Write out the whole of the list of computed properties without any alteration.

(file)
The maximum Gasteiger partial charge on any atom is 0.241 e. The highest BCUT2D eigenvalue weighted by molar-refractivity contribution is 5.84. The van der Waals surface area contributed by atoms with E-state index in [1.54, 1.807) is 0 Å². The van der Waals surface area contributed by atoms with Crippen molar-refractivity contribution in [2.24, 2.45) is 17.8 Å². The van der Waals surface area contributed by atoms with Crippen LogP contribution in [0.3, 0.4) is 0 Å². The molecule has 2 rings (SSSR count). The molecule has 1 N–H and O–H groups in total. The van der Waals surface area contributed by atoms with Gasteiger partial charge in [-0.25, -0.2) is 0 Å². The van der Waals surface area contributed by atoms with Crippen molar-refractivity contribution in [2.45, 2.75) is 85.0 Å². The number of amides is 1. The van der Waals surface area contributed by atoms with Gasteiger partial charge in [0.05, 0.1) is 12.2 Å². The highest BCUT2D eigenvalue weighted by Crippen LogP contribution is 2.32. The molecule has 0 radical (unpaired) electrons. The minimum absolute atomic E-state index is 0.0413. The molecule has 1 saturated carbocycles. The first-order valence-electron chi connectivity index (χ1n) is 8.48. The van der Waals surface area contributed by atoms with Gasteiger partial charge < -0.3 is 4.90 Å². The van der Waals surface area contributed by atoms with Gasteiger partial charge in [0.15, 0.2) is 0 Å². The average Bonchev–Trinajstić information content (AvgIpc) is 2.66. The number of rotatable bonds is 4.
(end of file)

The maximum Gasteiger partial charge on any atom is 0.241 e. The highest BCUT2D eigenvalue weighted by molar-refractivity contribution is 5.84. The van der Waals surface area contributed by atoms with E-state index in [1.54, 1.807) is 0 Å². The van der Waals surface area contributed by atoms with Crippen molar-refractivity contribution in [2.24, 2.45) is 17.8 Å². The van der Waals surface area contributed by atoms with Crippen LogP contribution in [0.3, 0.4) is 0 Å². The molecule has 2 rings (SSSR count). The molecule has 1 N–H and O–H groups in total. The van der Waals surface area contributed by atoms with Gasteiger partial charge in [-0.25, -0.2) is 0 Å². The van der Waals surface area contributed by atoms with Crippen molar-refractivity contribution in [2.45, 2.75) is 85.0 Å². The number of amides is 1. The van der Waals surface area contributed by atoms with Gasteiger partial charge in [0.05, 0.1) is 12.2 Å². The highest BCUT2D eigenvalue weighted by Crippen LogP contribution is 2.32. The molecule has 0 radical (unpaired) electrons. The minimum absolute atomic E-state index is 0.0413. The molecule has 1 saturated carbocycles. The first-order valence-electron chi connectivity index (χ1n) is 8.48. The van der Waals surface area contributed by atoms with Gasteiger partial charge < -0.3 is 4.90 Å². The van der Waals surface area contributed by atoms with Gasteiger partial charge in [0.15, 0.2) is 0 Å². The average Bonchev–Trinajstić information content (AvgIpc) is 2.66. The number of rotatable bonds is 4.